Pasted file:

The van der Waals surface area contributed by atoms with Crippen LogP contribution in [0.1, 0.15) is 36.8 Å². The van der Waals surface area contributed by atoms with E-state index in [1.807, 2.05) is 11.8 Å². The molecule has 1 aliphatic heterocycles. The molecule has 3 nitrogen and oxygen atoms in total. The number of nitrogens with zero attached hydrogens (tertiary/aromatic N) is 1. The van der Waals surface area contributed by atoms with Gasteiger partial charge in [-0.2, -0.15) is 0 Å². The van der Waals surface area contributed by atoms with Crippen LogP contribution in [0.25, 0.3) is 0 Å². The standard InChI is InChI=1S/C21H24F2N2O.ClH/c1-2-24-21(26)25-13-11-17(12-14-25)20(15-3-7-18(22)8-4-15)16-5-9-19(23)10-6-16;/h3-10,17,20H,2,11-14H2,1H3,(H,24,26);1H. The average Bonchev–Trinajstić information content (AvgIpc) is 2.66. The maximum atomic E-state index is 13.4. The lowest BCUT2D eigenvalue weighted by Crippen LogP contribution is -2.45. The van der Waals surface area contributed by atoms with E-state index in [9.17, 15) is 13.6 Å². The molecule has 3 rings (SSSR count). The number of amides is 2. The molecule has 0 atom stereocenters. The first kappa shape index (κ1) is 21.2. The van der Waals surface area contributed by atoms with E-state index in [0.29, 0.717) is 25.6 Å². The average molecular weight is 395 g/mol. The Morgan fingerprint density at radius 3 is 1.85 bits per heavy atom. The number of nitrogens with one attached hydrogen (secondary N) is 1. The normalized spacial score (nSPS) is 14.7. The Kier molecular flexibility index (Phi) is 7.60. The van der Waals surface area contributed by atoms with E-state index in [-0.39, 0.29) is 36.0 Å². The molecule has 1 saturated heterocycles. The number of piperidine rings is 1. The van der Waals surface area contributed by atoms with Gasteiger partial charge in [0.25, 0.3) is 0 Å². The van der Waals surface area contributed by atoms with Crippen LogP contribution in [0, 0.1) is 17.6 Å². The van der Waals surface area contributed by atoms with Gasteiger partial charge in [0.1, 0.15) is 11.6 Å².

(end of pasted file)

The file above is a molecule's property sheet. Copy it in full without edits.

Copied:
The van der Waals surface area contributed by atoms with Crippen LogP contribution in [0.1, 0.15) is 36.8 Å². The van der Waals surface area contributed by atoms with E-state index in [1.807, 2.05) is 11.8 Å². The molecule has 1 aliphatic heterocycles. The molecule has 3 nitrogen and oxygen atoms in total. The number of nitrogens with zero attached hydrogens (tertiary/aromatic N) is 1. The van der Waals surface area contributed by atoms with Gasteiger partial charge in [-0.2, -0.15) is 0 Å². The van der Waals surface area contributed by atoms with Crippen LogP contribution in [0.25, 0.3) is 0 Å². The standard InChI is InChI=1S/C21H24F2N2O.ClH/c1-2-24-21(26)25-13-11-17(12-14-25)20(15-3-7-18(22)8-4-15)16-5-9-19(23)10-6-16;/h3-10,17,20H,2,11-14H2,1H3,(H,24,26);1H. The average Bonchev–Trinajstić information content (AvgIpc) is 2.66. The maximum atomic E-state index is 13.4. The lowest BCUT2D eigenvalue weighted by Crippen LogP contribution is -2.45. The van der Waals surface area contributed by atoms with E-state index in [9.17, 15) is 13.6 Å². The molecule has 3 rings (SSSR count). The number of amides is 2. The molecule has 0 atom stereocenters. The first kappa shape index (κ1) is 21.2. The van der Waals surface area contributed by atoms with E-state index in [0.29, 0.717) is 25.6 Å². The average molecular weight is 395 g/mol. The Morgan fingerprint density at radius 3 is 1.85 bits per heavy atom. The number of nitrogens with one attached hydrogen (secondary N) is 1. The normalized spacial score (nSPS) is 14.7. The Kier molecular flexibility index (Phi) is 7.60. The van der Waals surface area contributed by atoms with E-state index in [-0.39, 0.29) is 36.0 Å². The molecule has 1 saturated heterocycles. The number of piperidine rings is 1. The van der Waals surface area contributed by atoms with Gasteiger partial charge in [0.25, 0.3) is 0 Å². The van der Waals surface area contributed by atoms with Crippen LogP contribution in [0, 0.1) is 17.6 Å². The van der Waals surface area contributed by atoms with Gasteiger partial charge in [0.1, 0.15) is 11.6 Å².